Swiss National Bank sticks to loose policy, diverging from Fed and others
ZURICH, Dec 16 (Reuters) – The Swiss National Bank stuck to its ultra-loose monetary policy on Thursday, diverging from the tightening path being taken by a growing number of central banks and despite higher inflation and a surge in the value of the safe-haven Swiss franc.
The SNB said its current policy, combining the world’s lowest interest rates with currency market interventions, remained appropriate despite the franc’s recent rise to six-and-a-half year highs.
By contrast, the U.S. Federal Reserve on Wednesday said it would end its pandemic-era bond purchases in March and pave the way for three quarter-percentage-point interest rate hikes by the end of 2022. read more
Norway’s central bank raised its benchmark interest rate on Thursday as widely expected and said more hikes will likely follow next year. read more
Also meeting on Thursday, the European Central Bank is all but certain to dial back stimulus one more notch, while the Bank of England could become the first of the major central banks to raise interest rates after inflation in Britain hit a decade high of 5.1% in November. read more
Although Swiss inflation is rising, it was at a comparatively modest rate of 1.5% in November. SNB Chairman Thomas Jordan said he thought inflation had peaked at this level and would decline during 2022.
Despite the rise of the franc, Jordan stuck to his description of the franc as only “highly valued”, because of the inflation differences between Switzerland and other countries.
Since its last monetary policy assessment, the Swiss franc has appreciated 3% more in nominal and trade-weighted terms and by some 6% since the beginning of the pandemic, Jordan told a press conference.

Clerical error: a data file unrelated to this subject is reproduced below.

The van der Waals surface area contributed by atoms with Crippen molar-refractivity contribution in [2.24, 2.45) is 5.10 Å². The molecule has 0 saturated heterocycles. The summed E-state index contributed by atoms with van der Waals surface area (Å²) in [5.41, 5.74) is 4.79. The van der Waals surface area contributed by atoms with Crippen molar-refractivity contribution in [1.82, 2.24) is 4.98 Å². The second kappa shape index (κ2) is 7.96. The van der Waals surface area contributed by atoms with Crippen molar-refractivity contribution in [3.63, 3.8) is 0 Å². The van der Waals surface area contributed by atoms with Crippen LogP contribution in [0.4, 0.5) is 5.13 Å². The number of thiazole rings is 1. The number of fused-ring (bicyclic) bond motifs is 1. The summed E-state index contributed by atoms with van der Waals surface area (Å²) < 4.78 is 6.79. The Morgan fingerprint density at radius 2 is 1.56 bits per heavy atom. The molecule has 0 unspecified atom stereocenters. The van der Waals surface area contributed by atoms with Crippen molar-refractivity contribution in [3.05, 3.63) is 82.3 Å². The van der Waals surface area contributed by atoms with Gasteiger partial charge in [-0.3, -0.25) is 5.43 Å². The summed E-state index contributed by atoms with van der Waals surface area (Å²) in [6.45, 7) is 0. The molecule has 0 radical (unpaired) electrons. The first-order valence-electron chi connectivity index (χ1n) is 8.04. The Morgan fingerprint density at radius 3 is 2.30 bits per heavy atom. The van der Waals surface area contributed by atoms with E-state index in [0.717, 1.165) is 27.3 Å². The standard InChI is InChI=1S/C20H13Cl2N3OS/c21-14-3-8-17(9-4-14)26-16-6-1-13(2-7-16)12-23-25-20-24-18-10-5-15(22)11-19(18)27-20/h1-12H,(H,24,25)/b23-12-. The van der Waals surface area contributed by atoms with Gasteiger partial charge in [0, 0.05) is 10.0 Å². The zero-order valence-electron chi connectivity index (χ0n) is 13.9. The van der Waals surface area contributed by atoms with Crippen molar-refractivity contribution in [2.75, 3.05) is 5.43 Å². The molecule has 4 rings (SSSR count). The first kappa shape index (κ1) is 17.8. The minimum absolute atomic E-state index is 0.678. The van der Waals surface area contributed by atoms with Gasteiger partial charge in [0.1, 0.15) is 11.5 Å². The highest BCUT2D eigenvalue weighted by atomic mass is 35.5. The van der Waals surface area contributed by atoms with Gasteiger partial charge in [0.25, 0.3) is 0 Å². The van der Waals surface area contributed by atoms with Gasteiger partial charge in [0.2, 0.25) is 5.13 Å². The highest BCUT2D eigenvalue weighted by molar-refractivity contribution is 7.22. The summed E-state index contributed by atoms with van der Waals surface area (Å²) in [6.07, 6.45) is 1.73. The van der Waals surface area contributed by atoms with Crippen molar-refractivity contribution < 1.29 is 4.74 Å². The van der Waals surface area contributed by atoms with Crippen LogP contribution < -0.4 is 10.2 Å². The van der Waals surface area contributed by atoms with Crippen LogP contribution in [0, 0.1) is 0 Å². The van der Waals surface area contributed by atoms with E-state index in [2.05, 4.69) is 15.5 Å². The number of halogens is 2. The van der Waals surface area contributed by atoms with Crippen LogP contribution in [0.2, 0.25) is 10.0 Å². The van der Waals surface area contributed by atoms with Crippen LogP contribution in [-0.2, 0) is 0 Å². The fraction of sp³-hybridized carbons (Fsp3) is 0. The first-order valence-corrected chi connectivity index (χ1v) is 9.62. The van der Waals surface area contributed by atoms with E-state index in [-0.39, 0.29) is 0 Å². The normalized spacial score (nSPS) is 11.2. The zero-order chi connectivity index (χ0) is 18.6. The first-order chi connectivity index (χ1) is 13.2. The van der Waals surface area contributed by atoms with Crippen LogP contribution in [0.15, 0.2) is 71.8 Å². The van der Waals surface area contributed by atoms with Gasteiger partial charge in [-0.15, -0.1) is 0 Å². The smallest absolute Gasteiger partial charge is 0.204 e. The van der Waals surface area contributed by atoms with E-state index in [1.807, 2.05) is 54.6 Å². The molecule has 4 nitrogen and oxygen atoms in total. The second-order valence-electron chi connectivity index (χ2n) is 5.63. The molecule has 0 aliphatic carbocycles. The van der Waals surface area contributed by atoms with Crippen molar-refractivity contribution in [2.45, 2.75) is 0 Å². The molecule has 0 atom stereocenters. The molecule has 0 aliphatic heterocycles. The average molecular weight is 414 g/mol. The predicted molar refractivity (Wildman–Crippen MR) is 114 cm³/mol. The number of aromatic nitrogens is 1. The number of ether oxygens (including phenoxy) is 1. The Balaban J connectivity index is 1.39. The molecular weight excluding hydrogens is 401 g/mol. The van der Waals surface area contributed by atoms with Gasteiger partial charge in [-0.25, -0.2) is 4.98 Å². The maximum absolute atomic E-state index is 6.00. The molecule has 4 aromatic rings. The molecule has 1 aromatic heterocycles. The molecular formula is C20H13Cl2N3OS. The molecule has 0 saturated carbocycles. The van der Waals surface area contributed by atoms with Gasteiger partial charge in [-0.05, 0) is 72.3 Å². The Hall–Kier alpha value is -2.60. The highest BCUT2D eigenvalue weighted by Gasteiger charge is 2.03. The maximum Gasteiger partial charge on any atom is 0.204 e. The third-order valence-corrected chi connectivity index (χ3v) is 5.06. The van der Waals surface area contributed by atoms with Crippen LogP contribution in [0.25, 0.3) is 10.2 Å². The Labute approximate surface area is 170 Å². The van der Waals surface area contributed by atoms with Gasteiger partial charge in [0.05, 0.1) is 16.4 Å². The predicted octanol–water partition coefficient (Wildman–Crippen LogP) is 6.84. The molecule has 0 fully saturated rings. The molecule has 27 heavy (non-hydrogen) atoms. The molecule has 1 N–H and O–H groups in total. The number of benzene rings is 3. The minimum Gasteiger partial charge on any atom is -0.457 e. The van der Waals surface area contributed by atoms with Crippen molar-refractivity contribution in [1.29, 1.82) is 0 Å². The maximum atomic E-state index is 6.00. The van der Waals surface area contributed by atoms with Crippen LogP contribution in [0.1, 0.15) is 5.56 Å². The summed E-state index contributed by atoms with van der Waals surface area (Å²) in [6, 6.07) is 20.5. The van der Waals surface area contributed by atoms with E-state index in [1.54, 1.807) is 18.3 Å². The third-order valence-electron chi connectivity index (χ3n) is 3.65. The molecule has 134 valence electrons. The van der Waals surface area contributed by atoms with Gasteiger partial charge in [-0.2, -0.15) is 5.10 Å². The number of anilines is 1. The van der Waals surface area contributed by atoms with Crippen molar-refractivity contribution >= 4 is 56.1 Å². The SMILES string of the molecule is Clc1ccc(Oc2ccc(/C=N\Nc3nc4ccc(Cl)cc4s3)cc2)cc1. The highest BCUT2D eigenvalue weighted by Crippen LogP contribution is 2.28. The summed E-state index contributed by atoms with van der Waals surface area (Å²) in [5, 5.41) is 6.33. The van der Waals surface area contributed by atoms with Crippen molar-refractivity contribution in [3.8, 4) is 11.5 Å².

“The nominal appreciation ..does not entail an appreciation to the same extent in real terms,” Jordan said.
“The real trade-weighted Swiss franc exchange rate – which takes into account the inflation rate differential with other countries – has hardly changed since the beginning of the pandemic,” he said. “There is thus no change in our assessment that the Swiss franc remains highly valued.”
Jordan said global uncertainties could trigger increased demand for the franc. The SNB would continue to monitor the situation and react as necessary, he said.
Capital Economics said the comments meant any change in SNB policy remained far off.
“While the US Fed is now clearly signalling three rate hikes next year, interest rate hikes by the Swiss National Bank remain a distant prospect,” economist David Oxley said.
“The Bank’s strategy of maintaining a negative rate differential with the ECB means that it is likely to keep rates on hold at -0.75% until well beyond the end of our forecast horizon,” he said, adding that he expected no change before the end of 2024.